I was hesitant to join in the Tuesday Poem when it started, as I didn't want to commit to posting a new poem every Tuesday. It would mean either that I would have to have a new one of my own, or one by another poet, either well known enough to me to get copyright permission, or one that was out of copyright. I wasn't sure that I could keep coming up with another one that I liked every week to fit those restrictions.
And then the group filled up, as they restrict themselves to thirty members at a time. But that doesn't mean that I can't post a poem on Tuesdays if I feel like it, or link to the Tuesday Poem site either.
I found a lovely book at the library - The Bedside Book of Birds edited by Graeme Gibson who is, incidentally, Margaret Atwood's husband. I have a bit of a thing for birds at the moment, and can't help wondering if it is something to do with living in New Zealand, which is a land of birds, which take the place of mammals in our ecosystem.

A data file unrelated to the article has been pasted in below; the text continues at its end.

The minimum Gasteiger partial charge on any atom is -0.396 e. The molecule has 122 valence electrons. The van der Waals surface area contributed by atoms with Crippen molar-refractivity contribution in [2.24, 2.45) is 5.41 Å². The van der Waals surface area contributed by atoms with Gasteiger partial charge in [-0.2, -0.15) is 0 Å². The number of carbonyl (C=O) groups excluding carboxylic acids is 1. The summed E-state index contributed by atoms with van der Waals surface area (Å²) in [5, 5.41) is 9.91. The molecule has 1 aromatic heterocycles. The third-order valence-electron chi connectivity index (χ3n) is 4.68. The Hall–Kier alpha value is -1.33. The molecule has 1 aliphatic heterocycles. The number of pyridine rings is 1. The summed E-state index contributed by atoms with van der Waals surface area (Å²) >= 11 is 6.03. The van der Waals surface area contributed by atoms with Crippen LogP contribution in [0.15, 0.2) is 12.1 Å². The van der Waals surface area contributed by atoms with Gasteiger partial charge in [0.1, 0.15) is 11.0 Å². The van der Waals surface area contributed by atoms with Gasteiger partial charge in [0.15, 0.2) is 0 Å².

In the book I found this extract from a Portuguese writer Alberto Caeiro, who lived from 1879 - 1915 (and must therefore be out of copyright by now)
Rather the flight of the bird passing and leaving no trace
Than creatures passing, leaving tracks on the ground.
The bird goes by and forgets, which is as it should be.
The creature, no longer there, and so, perfectly useless,
Shows it was there - also perfectly useless.
Remembering betrays Nature.
Because yesterday's Nature is not Nature.
What's past is nothing and remembering is not seeing.
Fly bird, fly away; teach me to disappear.